It’s been a few years since OnePlus really annoyed me (given their ‘Never Settle’ slogan) when they lampooned Apple’s dropping of my beloved 3.5mm audio jack and then their parent company, effectively OPPO at the time, handed them a design to rebadge that… didn’t include the jack. And so they ‘settled’, with some embarrassment. But we’ve forgiven them now and I approached this, the OnePlus 8 Pro, with fresh eyes and enthusiasm, to judge it on its own merits. And was very glad I did – it may not have Apple or Samsung’s brand recognition, but it undercuts the flagships from these brands while often out-performing them. Read our comprehensive OnePlus 8 Pro review after the break.
Both Google and Apple are betting big on Augmented Reality with ARcore and ARkit tools respectively. While the developers are busy creating AR apps, the companies themselves have added some AR use cases in Android and iOS. Apple has added the Measure app to measure objects using the iPhone camera app. Google is focusing on fun elements here. Back in February 2018, the search giant launched AR stickers for the Google Camera app on Pixel devices. The functionality was limited to Pixel devices and Android phones with the Google Camera app. Last year, Google announced 3D animals function using the AR through its search engine.
Google usually releases a preview build of Android in the first half of every year to offer us an early look at things that it has been working. This year, the internet search giant unexpectedly released a really early preview of Android 11 last week. It is the earliest that Google has ever released a developer preview. We’ve had a chance to explore Android 11 and some of its interesting features.
The Pixel 4 XL (and, by extension, the slightly smaller Pixel 4) is a stunning piece of technology and a worthy flagship. It really is. And yet, even six weeks on, I can’t possibly recommend anyone buy it… yet. While its camera system is stunning, while its stereo speakers are jaw droppingly good, while its face recognition system is fast and effective, at least for unlocking the phone, real world activity is still massively impacted by third party banking and password apps not supporting the new biometric APIs (think Face ID) system. Again… yet. It’ll all come together in time and, as usual Google will need an update or two of their own (a ‘feature drop’ is happening as I write this), so I’ll leave a lengthier verdict for some time in early 2020.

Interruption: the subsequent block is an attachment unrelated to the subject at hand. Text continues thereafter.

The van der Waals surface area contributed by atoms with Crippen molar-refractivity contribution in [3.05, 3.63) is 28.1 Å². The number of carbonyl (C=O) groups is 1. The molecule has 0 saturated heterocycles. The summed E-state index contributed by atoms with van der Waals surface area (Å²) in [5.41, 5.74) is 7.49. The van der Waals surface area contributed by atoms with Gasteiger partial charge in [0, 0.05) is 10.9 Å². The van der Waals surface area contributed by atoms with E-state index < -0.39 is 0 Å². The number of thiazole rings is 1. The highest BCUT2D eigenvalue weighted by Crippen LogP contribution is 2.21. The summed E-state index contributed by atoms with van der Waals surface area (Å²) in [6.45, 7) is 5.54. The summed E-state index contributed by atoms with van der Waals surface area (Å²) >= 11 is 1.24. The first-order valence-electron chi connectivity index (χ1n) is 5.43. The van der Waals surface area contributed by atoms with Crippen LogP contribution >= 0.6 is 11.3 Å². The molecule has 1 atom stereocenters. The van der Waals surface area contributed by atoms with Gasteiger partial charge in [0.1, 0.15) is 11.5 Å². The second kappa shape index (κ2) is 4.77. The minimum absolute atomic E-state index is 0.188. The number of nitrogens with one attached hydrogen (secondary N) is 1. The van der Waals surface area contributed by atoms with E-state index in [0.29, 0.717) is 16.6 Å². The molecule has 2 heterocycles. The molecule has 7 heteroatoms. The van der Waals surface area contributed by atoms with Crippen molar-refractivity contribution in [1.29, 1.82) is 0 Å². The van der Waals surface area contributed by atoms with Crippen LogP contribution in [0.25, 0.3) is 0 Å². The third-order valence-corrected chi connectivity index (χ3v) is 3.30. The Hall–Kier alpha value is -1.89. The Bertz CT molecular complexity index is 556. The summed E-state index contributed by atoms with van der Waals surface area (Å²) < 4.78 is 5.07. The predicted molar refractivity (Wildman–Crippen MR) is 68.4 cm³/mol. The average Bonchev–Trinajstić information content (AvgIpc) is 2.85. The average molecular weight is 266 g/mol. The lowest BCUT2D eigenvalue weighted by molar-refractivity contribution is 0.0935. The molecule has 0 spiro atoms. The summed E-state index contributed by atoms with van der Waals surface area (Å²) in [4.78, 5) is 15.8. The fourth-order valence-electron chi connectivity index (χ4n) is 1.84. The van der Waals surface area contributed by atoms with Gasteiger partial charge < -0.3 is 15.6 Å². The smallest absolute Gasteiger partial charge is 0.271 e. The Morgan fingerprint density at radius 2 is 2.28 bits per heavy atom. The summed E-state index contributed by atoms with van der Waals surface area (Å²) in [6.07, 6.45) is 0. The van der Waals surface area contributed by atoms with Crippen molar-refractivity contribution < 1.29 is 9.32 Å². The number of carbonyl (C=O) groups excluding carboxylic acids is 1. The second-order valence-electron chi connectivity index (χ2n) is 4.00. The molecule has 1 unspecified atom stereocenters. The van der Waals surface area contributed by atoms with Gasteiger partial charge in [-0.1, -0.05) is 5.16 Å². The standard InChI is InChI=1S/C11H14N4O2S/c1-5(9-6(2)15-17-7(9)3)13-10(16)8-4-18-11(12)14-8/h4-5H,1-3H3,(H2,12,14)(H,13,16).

Last week, Samsung unveiled its flagship Galaxy Note 10 series. Like previous flagship devices from Samsung, the Galaxy Note 10 and Note 10+ are also IP68 certified which means they are dust and water-resistant.
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Last week, I reviewed the new Google Pixel 3a, concluding that it was a huge deal in terms of getting guaranteed updates and Google’s vision for Android (plus that excellent camera) to the true mainstream, at a price half or a third that of other top smartphones, many of which will be left high and dry in terms of support after a year or so. So here we have the Pixel 3a XL, the sister device and – obviously – larger. So what’s different and is there any more significance to the XL?
The Pixel 3a is Google’s first attempt at a mid-range device. And so far, it looks like they’ve delivered a great device. It’s the only mid-range Android phone with a great camera. If you’re looking for a great Android phone under $500, Pixel 3a and Pixel 3a XL are definitely worth considering. But the question remains. Which color Pixel 3a or Pixel 3a XL should you buy? Read our guide to find out.
It has to be said that the Google Pixel 3a (and 3a XL, not shown here) is something of a work of material science magic. So much of this handset screams ‘premium Pixel’, yet it’s plastic and yet it costs less than £400 in the UK, roughly 60% the cost of last Autumn’s Pixel 3. So what’s missing, does it matter, and how will the Pixel 3a fare in the mainstream ‘normob’ market? Read on for my verdict!